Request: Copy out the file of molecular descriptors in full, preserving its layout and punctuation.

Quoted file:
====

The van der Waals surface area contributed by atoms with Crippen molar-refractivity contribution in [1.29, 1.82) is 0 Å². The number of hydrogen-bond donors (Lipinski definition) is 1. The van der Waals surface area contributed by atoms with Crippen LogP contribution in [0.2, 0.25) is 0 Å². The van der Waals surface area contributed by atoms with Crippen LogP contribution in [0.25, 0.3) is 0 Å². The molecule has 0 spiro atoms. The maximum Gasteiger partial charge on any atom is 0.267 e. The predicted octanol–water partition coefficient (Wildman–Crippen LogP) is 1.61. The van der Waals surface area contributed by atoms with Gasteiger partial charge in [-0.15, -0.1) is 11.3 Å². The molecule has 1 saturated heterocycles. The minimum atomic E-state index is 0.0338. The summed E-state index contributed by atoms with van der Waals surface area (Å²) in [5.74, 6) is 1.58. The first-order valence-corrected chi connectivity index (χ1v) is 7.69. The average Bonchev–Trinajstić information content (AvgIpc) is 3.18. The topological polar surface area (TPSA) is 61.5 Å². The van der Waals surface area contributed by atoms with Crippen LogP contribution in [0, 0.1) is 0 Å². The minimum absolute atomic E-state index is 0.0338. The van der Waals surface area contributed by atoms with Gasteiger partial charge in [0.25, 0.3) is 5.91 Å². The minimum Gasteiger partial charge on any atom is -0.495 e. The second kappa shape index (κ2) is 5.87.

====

The van der Waals surface area contributed by atoms with Crippen molar-refractivity contribution in [1.29, 1.82) is 0 Å². The number of hydrogen-bond donors (Lipinski definition) is 1. The van der Waals surface area contributed by atoms with Crippen LogP contribution in [0.2, 0.25) is 0 Å². The van der Waals surface area contributed by atoms with Crippen LogP contribution in [0.25, 0.3) is 0 Å². The molecule has 0 spiro atoms. The maximum Gasteiger partial charge on any atom is 0.267 e. The predicted octanol–water partition coefficient (Wildman–Crippen LogP) is 1.61. The van der Waals surface area contributed by atoms with Gasteiger partial charge in [-0.15, -0.1) is 11.3 Å². The molecule has 1 saturated heterocycles. The minimum atomic E-state index is 0.0338. The summed E-state index contributed by atoms with van der Waals surface area (Å²) in [5.74, 6) is 1.58. The first-order valence-corrected chi connectivity index (χ1v) is 7.69. The average Bonchev–Trinajstić information content (AvgIpc) is 3.18. The topological polar surface area (TPSA) is 61.5 Å². The van der Waals surface area contributed by atoms with Crippen LogP contribution in [0, 0.1) is 0 Å². The minimum absolute atomic E-state index is 0.0338. The van der Waals surface area contributed by atoms with Gasteiger partial charge in [0.25, 0.3) is 5.91 Å². The minimum Gasteiger partial charge on any atom is -0.495 e. The second kappa shape index (κ2) is 5.87.